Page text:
06 Aug 3-on-3 Evan Feigenbaum: US needs a robust Southeast Asian strategy
We spoke with Dr. Evan Feigenbaum, Vice Chairman, Paulson Institute and former U.S. Deputy Secretary of State. Dr. Feigenbaum gave an evening talk at the SIIA on the subject of “What is the USA’s role in Asia’s new order?” on 22 July 2015. We asked him about his views on the United States’ security and economic relations with Southeast Asia.
Q. What issues are likely to be a priority during the upcoming meeting between the U.S. and China Presidents in September?
Dr. Feigenbaum: I think if we’re very candid about it – this is a very rough period in U.S.-China relations. And that is important, because the two sides have clashing security concerns. So I think the first step is to stabilise the relationship, by getting some of the tougher strategic issues out on the table…one of those obviously is the South China Sea.
The second, really, is cybersecurity, which has the potential to drive the entire relationship…not completely off the rails, but could derail it in serious ways. What’s in the news there is the government to government allegations of spying. But the reality is corporate America, which lends a lot of balance to the U.S.-China relationship, increasingly sees China as a real key partner in the cybersecurity challenge. And so that threatens to remove business as part of that balance, which threatens the relationship.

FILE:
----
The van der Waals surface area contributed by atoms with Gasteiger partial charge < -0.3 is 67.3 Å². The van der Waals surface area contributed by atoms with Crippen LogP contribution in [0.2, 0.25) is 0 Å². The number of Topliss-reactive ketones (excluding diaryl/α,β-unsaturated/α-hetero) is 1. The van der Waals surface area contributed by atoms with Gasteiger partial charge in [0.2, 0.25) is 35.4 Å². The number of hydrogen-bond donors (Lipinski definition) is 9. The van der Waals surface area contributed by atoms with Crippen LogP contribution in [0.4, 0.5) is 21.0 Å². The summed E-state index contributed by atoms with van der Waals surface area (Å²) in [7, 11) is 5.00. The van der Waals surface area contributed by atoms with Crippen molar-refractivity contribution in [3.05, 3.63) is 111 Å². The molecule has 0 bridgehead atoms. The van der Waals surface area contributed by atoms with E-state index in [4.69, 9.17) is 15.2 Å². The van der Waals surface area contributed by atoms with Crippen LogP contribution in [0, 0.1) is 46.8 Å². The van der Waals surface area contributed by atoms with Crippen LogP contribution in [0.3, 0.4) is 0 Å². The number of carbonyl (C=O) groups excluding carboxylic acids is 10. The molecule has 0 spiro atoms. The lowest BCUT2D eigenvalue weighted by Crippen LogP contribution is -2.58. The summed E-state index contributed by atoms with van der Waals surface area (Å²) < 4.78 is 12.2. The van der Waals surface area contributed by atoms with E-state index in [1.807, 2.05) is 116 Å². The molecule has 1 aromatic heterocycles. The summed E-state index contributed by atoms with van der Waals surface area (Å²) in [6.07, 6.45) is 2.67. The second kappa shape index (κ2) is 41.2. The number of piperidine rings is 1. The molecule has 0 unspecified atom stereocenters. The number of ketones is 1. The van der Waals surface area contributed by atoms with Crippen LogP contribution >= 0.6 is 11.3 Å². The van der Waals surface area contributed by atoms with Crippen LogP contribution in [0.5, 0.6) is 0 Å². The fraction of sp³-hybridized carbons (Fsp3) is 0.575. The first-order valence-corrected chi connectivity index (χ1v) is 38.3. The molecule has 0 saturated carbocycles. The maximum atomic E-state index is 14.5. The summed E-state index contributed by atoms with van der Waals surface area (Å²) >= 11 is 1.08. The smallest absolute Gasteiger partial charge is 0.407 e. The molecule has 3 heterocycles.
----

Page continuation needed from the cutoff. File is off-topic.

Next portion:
Beyond that, I think the challenge is really to build a concrete record of cooperation, to expand on that, which means finding some vehicles. The wost important of those in my view, which would fit in economic cooperation and thus mitigate some of the security competition is if we move forward on the idea of a Bilateral Investment Treaty between the United States and China. China needs it because it’s an external source of pressure for domestic reform, the U.S. is looking for more sectoral opening and changes in competition policy in China.
Q. Is the U.S. promise of closer military and security ties with its allies enough to assure Asia of America’s commitment to the region?
Dr. Feigenbaum: Well, it’s important, but it’s clearly not enough. If you think about pillars of U.S. leadership in Asia in the post-war period, what’s made the United States a leader in the region is that it’s been a provider of security-related public goods, through alliances and forward deployed military presence, but also economic-related public goods forced by being the principle source of demand by which Asian economies that are export-led have been able to power their way towards rapid growth, also by being the leader on regionalisation and globalisation. And when I look at the situation in the Asia-Pacific, there’s really no basis for collective security in the Pacific, not until at minimum the issue of Korea’s reunification is resolved.